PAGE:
When did purple become a Halloween color? And, for that matter, what about green?
Purple may be the harder to pinpoint. But green? The easy answer is when Halloween became such big business.
According to statistics from the National Retail Federation and Prosper Insights & Analytics released in September, U.S. residents are expected to spend a record-breaking $9.1 billion on Halloween this year.
And that total is up a little over eight percent from 2016 when sales touched $8.3 billion, also a record.
Talk to any woman you know, and there’s a good chance she has used birth control medication at some point in her life.
In fact, according to a December 2014 Center for Disease Control and Prevention article on a National Survey of Family Growth study, 2011-13, “61.7 percent of the 60.9 million women aged 15-44 in the United States were currently using contraception.”
Nearly 60 people were killed and more than 400 injured Oct. 2 when 64-year-old Stephen Paddock opened fire on attendees of an outdoor country music festival in Las Vegas. In the days since, we’ve read about or heard from survivors of the attack, who detailed the chaos and confusion during those moments.
Thousands were at this sold-out three-day concert, Route 91 Harvest Festival, which featured country music stars like Eric Church and Sam Hunt. Jason Aldean was on stage when the gunfire erupted. He is said to have called the scene “beyond horrific.”
The secular zealots who originally challenged Lehigh County’s official seal in 2015 will not be happy until all symbols of Christianity are removed from public view.
The Freedom From Religion Foundation in Wisconsin, which supported four Lehigh Valley members’ efforts to have the Latin cross in the center of the county seal removed, must be smiling smugly after a federal judge’s decision Sept. 28.
U.S. District Court Judge Edward Smith upheld the group’s viewpoint — well, sort of — that the Latin cross should not be part of the county government’s official seal.
As we approach the Nov. 7 municipal election, the East Penn Press and the Salisbury Press, in the interest of fairness, will halt the publication of columns by local government officials and letters to the editor submitted by those running for office.
The last week for publication of columns by local government officials running for office is the Oct. 4 edition.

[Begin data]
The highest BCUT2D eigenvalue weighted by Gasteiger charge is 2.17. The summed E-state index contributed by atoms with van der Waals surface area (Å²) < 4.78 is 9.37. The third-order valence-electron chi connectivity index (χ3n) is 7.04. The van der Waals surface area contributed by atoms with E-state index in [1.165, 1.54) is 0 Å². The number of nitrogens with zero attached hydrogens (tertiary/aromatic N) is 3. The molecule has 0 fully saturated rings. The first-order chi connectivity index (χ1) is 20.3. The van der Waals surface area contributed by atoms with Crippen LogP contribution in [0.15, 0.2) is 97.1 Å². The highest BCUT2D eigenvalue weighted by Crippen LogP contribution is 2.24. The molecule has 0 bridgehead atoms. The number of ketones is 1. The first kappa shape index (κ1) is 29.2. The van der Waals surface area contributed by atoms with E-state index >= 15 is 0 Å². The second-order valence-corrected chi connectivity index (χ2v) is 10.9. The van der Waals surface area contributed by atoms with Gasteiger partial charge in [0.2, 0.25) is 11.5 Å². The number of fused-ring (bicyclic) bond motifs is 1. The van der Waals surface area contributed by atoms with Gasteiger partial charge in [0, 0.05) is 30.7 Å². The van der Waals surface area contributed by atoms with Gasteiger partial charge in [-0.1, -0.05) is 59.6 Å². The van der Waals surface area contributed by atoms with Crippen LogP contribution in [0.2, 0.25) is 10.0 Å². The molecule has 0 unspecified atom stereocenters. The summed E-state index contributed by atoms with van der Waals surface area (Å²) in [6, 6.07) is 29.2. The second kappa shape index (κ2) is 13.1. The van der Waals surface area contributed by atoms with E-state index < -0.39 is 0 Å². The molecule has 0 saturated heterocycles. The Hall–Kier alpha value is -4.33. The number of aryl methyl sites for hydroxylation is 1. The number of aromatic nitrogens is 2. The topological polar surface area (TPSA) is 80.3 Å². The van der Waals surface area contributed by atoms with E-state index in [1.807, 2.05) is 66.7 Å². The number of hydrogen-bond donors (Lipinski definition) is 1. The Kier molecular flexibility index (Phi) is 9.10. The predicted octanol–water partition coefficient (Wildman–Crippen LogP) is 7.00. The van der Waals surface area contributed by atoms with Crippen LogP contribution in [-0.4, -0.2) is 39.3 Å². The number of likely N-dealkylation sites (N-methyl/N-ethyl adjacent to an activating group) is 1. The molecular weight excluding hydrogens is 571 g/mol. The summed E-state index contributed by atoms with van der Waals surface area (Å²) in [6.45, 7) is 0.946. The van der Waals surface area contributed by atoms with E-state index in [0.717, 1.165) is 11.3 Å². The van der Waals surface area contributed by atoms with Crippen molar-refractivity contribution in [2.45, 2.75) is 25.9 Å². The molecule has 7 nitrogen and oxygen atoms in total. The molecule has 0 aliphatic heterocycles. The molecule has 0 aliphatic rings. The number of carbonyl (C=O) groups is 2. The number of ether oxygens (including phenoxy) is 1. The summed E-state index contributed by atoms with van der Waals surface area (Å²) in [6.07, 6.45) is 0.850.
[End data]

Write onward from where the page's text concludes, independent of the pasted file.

We will, of course, continue to cover the local races, in news stories generated by our own reporters.
National Newspaper Week is the time to celebrate the impact newspapers have on their communities, and to recognize the dedicated individuals who work diligently so that you, the reader, receive the news and information that you want and need, day in and day out. A free press is more important than ever and newspapers have always been at the forefront of serving our communities.
Are you worried a complete stranger has your personal information?
It is very possible you are one of 143 million U.S. consumers to have had your birthday, Social Security number, driver’s license number, address and other personal information stolen from Equifax Inc.
I am “potentially” one of those consumers, according to the Equifax website.
Baffling to me is that, according to the announcement made Sept. 7, the breach was discovered July 29 and Equifax “acted immediately to stop the intrusion.”
Monday marked the 16th anniversary of the fall of the World Trade Center towers.
In 2013, soon after I came to the office of The Press newspapers, my opportunity to write an editorial fell on Sept. 10. I wrote of personal recollections of that day; vacuuming the floor in my parents’ home in Upper Milford Township when news images began to flood television screens, anxiously awaiting for word of the whereabouts of my sister who was in New York City that day and others.
To the Editor:
The Emmaus Nativity Scene once again is “Lost” on the side of the library.
At this location, foot traffic is close to zero and cars zip by at 25 mph.
Why was it moved from the Triangle in the first place?
I have never been given a plausible answer nor a logical reason as to why it could not be relocated to the Triangle – the center of the shopping district.
The pastors of Emmaus should be asking the same question.
There is more than enough room.
A few weeks ago, I was making some toast in the toaster oven for breakfast. Little did I know, there were crumbs on the bottom just waiting to be burnt. Within a few seconds to a minute, a small flame started in the toaster oven, and I had a mini freak-out.
Not knowing exactly what to do correctly, on the spur of the moment, I unplugged the toaster oven and waited for a few seconds to see if the flame decreased. Thankfully, it did.